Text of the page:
03/23/2011 11:07 am ET | Updated May 25, 2011

In a Life Without Oil, What Hope Is There for North Africa and the Middle East?

People are waking up all over North Africa and the Middle East after years of repression. Suddenly, dramatically, from Morocco to Iran, people are saying "enough" and are rising up against their illegitimate leaders. Hosni Mubarak ruled Egypt for more than three decades; Muammar Gadhafi has dominated Libya for more than four. It is heartening to see people rebel against their anachronistic monarchies and dictators. Change is coming to the region as people fight to replace despots with democracies they hope reflect their sovereign will.

There is great risk and immediate danger, especially in Libya. There are also many places -- Bahrain, Saudi Arabia and Iran, to name a few -- where entrenched regimes desperately seek to extinguish any sparks of rebellion before they kindle into new hotspots. We do not yet know the extent of the political changes that these waves will bring, but they are sweeping, and they offer great hope to millions of people.

Before we get too dizzy over these events we must recognize that we are ignoring the elephant in the room, or rather, the herd of elephants stampeding this region. Few understand or acknowledge the deeper causes of the current political explosion, leaving us unable to address the structural changes that will be required when the storm of political upheaval subsides. What is the motive for this revolutionary wind blowing across North Africa and the Middle East?

The explanation seems obvious enough: people have had enough of their so-called leaders. This is undoubtedly true, but exposes only the first layer of problems. Beneath this immediate explanation lies a second layer: the people of North Africa and the Middle East are struggling. Their illegitimate leaders have been illegitimate for decades, but things are different now. People are finding it harder to survive amid soaring unemployment and food prices. Political repression might work when leaders can deliver a sufficiently stable and prosperous society, but the leaders in the region have simply failed to deliver. They are being booted out not just for their inhumanity, but also for their incompetence. The hope, then, is that more competent leaders, chosen by the people, can emerge from the rubble and bring prosperity along with democracy. Beyond this is a more profound, more intractable, third layer of deep-seated afflictions. Beneath the problems of food prices, unemployment and other economic woes lurk the elephants in the room: oil depletion, water shortages, failing agriculture, and soaring populations.

Many countries in the Middle East have built their entire existence around oil, so they are the most vulnerable to declines in oil. When production was rising, people could be satisfied by the distribution of smatterings of oil wealth to public services. But most nations have already passed their peak in oil output and are now seeing production flatten and fall. They will eventually realize how little of the oil has been invested in preparations for a post-oil future.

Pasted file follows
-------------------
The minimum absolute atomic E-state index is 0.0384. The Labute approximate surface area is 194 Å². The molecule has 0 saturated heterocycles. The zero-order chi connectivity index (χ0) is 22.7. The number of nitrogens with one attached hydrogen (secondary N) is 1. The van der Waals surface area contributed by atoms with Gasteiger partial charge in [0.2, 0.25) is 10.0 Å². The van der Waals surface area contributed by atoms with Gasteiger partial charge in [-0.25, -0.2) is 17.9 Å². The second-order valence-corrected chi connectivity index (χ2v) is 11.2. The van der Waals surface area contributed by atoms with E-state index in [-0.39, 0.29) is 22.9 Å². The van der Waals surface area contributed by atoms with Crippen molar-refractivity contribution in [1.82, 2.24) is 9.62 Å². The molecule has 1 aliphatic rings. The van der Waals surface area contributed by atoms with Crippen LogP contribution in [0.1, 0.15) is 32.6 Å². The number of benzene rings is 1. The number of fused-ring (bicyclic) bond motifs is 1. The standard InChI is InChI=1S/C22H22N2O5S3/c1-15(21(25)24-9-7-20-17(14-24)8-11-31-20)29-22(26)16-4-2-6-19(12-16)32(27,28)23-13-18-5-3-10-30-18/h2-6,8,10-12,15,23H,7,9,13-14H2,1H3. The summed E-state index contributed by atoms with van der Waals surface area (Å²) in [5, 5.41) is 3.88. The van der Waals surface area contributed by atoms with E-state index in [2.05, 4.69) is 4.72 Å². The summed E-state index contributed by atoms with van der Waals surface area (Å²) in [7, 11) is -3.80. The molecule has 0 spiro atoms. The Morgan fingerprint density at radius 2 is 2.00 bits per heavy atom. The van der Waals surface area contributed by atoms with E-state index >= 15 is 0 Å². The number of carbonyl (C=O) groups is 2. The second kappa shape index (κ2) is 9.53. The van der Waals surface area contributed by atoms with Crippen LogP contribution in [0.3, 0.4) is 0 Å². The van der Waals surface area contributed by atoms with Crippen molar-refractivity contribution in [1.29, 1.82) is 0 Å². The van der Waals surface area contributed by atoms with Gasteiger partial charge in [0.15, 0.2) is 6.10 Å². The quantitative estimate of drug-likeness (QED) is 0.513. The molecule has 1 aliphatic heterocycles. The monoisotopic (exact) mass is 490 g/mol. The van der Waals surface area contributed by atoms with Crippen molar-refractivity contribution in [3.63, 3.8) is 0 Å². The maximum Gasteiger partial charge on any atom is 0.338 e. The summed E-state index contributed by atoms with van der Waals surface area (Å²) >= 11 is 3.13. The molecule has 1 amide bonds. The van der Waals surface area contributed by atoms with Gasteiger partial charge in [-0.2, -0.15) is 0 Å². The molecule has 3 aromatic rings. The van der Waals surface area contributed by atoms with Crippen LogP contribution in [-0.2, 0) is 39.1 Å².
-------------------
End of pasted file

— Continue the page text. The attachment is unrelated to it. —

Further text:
Oil production peaked in Libya, Kuwait, Iran and Iraq in the 1970s. Tunisia, a minor producer, hit its maximum in the 1980s. Egypt and Syria, both secondary producers, topped out in the 1990s. The past decade saw the ceiling for Oman and Yemen. Saudi Arabia -- oil central -- will pass its zenith this decade, as will Algeria. The only nations in the Middle East with growing yields are the United Arab Emirates and Qatar. Middle Eastern governments are among the first dominoes to be toppled by diminishing oil production. As these dominoes continue to tumble, no country or region will be immune to the effects of falling oil production over the next few decades.

As the countries of North Africa and the Middle East eventually wake up to the realities of life without oil they will also have to face the terrifying lack of any fallback position. The region is already overpopulated, but it will seem grossly overpopulated soon. All countries of the region are suffering shortages of fresh water and many are facing severe scarcities -- and their agriculture is failing as a result. Sheikh Rashid Al Maktoum, emir of Dubai, described our fears perfectly when he said, "My grandfather rode a camel. I drive a Mercedes. My son flies a jet plane. His son will ride a camel."

The people of North Africa and the Middle East are finally rising to rid themselves of their hopeless and hapless leaders, and a new political dawn is breaking. It is wonderful to see. As dawn breaks, however, it will be greeted not by the dappled light of a beautiful new day but by the intensely harsh light of a blazing desert sun. The current political battles are just the beginning. Economic battles must also be waged, and soon. Greatest of all, however, are the environmental battles. The Middle East has too long propped itself up on the transient, easy wealth that bubbled up thick and fast -- and light and sweet -- from the ground. Those days are moving quickly toward the twilight. On what will these countries support themselves when the black gold can no longer be squeezed from the sand?

The new governments that we hope will emerge from the current turmoil must tackle enormous challenges through the remaining decades of the petroleum interval. It is hard to see how they can build sustainable, civil societies in the oil patch when the oil is gone. One thing is certain, though: if the water and food are also gone, the cradle of civilization will once again become its grave.

Steve Hallett and John Wright are the authors of Life without Oil: Why We Must Shift to a New Energy Future (March, Prometheus Books).